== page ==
Gigya recently published a white paper that documents the shift to and the resulting importance of social search and its dependence on crowd participation.

As a result of its research Gigya recognized that online businesses must optimize in order to earn referral traffic from social networks.

With the advent of social feeds—a live stream of friends’ activity shared on social networks like Facebook and Twitter— consumers can more easily rely on trusted personal relationships to determine what’s worthwhile to read, watch, play and buy online.

Information is already socializing.

The difference between our present and our future is defined by the roads and bridges we build between relevance and prevalence.

Publishing content is no longer enough. Wiring search systems to deliver consumers who hunt for information in social networking to our existing static Web sites is outmoded. And, earning friends and followers is only as effective as our ability to return value to their feeds and online and ultimately, real world experiences. We are confusing our elementary steps towards digital and social significance with the illusion of progress.

It is now our responsibility to create and connect meaningful content directly within the places where our audiences communicate with each other and also interact with the social objects that compel them to share and react.  In parallel, we must optimize that content to improve findability and also integrate the tools and services that simplify the process for sharing within the networks where people engage today and tomorrow.  By creating a connected social experience, we activate our content and community and empower a new genre of branded information catalysts.

Everything begins with enhancing and optimizing connections and experiences for the social web. The key is to incite participation and sharing…on our site as well as across the most active social networks that are material to our business strategy.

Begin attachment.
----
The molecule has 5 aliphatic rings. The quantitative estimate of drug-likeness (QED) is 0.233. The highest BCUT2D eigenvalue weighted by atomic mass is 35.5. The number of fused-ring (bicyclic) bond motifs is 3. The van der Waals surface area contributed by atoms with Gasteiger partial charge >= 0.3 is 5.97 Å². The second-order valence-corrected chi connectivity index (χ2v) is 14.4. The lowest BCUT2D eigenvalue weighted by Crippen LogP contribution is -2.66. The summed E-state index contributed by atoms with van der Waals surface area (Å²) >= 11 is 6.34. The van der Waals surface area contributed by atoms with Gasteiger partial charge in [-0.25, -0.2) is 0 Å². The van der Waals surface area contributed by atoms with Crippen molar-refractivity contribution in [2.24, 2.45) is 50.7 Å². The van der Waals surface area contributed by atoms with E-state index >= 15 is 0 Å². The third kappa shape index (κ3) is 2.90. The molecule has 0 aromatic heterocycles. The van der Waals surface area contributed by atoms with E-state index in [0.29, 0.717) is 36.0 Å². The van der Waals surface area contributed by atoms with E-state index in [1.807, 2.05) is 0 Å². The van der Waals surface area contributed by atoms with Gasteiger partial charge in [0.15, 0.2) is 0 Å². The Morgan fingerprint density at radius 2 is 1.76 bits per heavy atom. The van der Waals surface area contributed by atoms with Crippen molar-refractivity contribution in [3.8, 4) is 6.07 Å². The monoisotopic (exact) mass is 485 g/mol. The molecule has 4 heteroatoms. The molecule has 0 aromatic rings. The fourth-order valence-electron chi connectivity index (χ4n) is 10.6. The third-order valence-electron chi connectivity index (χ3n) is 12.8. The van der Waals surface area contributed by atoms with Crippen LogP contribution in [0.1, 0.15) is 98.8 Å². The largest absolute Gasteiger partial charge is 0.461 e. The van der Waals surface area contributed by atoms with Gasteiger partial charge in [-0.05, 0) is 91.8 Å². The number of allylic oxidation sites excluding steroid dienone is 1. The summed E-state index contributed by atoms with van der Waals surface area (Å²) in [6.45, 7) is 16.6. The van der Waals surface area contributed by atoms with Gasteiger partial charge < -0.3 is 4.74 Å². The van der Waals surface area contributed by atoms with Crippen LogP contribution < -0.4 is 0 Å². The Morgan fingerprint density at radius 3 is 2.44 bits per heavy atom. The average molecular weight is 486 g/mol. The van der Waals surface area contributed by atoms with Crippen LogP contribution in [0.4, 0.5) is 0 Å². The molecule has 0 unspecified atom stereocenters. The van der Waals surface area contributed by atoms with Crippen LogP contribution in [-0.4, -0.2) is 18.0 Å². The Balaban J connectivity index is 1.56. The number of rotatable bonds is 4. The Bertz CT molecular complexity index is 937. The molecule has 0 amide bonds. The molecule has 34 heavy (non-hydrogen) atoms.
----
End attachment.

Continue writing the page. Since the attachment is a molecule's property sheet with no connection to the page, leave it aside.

10 Steps for Optimizing the Brand for Social Search

1. Modernize and socialize your site to complement the experience visitors expect in 2010

2. Optimize the site and all social objects for traditional, social, and real-time search

3. Create meaningful and personable social profiles where consumers are active today (pay attention to where they will be tomorrow as well)

4. Establish an editorial calendar to produce and distribute relevant content for each and every network with cadence

5. Add social connectivity to the home site to facilitate maximum engagement (Facebook, Twitter, LinkedIn, MySpace, Google, Yahoo) – eradicate proprietary login systems

6. Integrate social sharing functionality at the source of engagement – keep them on the page

7. Enable the social syndication of that content within one step

8. Manually introduce content and social objects to stakeholders and social beacons

9. Create paths that define and engender the experience you desire with destinations and calls to action integrated to close the loop

10. Monitor the activity and find ways to improve the experience and also sharing

Bonus: Give them a voice to make sharing more personal and contextual

The Future of Search and Business is Social

Indeed, the future of search is social. Better said, the future of information discovery and dissemination is social, now powered by the very people who were once fed information as dictated by mainstream media and brands.

The rapid evolution of search fuses traditional search algorithms and destinations with new formulas and services defining social graphs, social networks, semantic and real-time. As social becomes the axis for which all search is predicated, advanced SEO/SMO and a maturing human algorithm reinforced by the stature of one’s social capital will ultimately contribute to the hierarchy, placement, and findability of the content and social objects we share online.

Google and Bing are already implementing sweeping changes in their algorithms and reported results to include activity from the social and real-time Web. It’s also the reason why Google rushed Google Buzz into the spotlight. Information and activity are now influenced by the greater collective of social contacts with whom we forge relationships and relations in each and every network where we engage.